Only recently, CBS Chief Executive Les Moonves said that he viewed iTunes “as much as a promotional vehicle… as a financial vehicle”. It seems that Fox may have a similar opinion.

From the LA Times:

The Fox-Apple deal is designed to expose iPod users to the upcoming season of new and returning prime-time shows. Executives with the News Corp.-owned network hope that free downloads of such shows as “Prison Break,” “Bones,” “American Dad” and “K-Ville” will entice viewers to watch later installments on TV or pay to download them from the iTunes store.

I recently wrote that such moves by the major networks provided evidence of a new strategy in which syndication and getting content onto as many different online platforms as possible was replacing central distribution.

However, Tim Hanlon, a consultant quoted in the Times piece, puts it even better:

“What we are seeing is a rather messy and inelegant fumbling into the future of video distribution.”

Messy, inelegant and fumbling. Perfect.

Burns to release new movie exclusively on iTunes

purple violetsEd Burns, the actor, writer, director, and now comic book author, considers his best film to be a small, talky, comedy/drama that has “absolutely no audience” theatrically but just might find its home elsewhere — on iTunes.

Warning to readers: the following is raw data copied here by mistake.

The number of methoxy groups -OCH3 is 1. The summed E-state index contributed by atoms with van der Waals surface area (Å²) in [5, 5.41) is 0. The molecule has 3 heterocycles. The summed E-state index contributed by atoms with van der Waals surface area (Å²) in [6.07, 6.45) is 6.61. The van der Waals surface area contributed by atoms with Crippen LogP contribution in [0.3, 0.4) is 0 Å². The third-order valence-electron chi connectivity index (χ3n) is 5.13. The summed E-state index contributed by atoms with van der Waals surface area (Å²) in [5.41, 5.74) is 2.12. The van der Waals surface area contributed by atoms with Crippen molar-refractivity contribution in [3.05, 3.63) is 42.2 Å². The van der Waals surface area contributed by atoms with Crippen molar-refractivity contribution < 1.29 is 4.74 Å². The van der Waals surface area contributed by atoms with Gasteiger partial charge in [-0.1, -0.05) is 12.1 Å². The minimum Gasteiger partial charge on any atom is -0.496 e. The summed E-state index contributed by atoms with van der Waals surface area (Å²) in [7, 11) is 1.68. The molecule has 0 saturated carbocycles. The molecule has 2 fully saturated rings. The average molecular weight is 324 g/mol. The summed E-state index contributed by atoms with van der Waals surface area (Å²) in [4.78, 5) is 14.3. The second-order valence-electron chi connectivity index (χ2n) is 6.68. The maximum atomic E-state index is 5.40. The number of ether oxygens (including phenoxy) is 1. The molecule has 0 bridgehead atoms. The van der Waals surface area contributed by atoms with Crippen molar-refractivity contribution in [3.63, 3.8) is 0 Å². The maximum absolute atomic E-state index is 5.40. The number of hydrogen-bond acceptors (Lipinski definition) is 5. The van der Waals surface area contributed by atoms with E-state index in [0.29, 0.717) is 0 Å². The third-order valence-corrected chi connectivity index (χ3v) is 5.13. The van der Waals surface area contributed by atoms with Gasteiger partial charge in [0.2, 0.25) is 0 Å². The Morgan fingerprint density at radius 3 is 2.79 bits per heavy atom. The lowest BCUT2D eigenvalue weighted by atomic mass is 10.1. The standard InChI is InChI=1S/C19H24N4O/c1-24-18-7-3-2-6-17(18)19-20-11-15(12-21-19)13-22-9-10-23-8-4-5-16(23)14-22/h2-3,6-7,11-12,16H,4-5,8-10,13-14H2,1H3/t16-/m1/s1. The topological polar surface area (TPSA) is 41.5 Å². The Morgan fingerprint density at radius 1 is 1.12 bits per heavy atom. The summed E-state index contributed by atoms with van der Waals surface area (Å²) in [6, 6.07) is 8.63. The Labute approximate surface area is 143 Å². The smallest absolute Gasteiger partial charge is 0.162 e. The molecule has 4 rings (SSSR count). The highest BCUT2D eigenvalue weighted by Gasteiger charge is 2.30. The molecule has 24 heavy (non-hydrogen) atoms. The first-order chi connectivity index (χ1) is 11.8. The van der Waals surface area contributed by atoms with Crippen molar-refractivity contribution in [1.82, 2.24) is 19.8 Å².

“We got a couple of half-assed theatrical offers,” said Burns, who was interviewed by Premium Hollywood about the film “Purple Violets.” With his last few movies Burns took the theatrical route and was disappointed that they were shown in cities such as New York, Los Angeles, Chicago, and San Francisco but not elsewhere.

With “Purple Violets”, Burns is showing the movie at film festivals but releasing it “theatrically” through iTunes.

“So, we’re gambling,” Burns said, who is best known as an actor in “Saving Private Ryan”, “Confidence”, and “Life or Something Like It” and as a writer-director in “The Brothers McMullen.”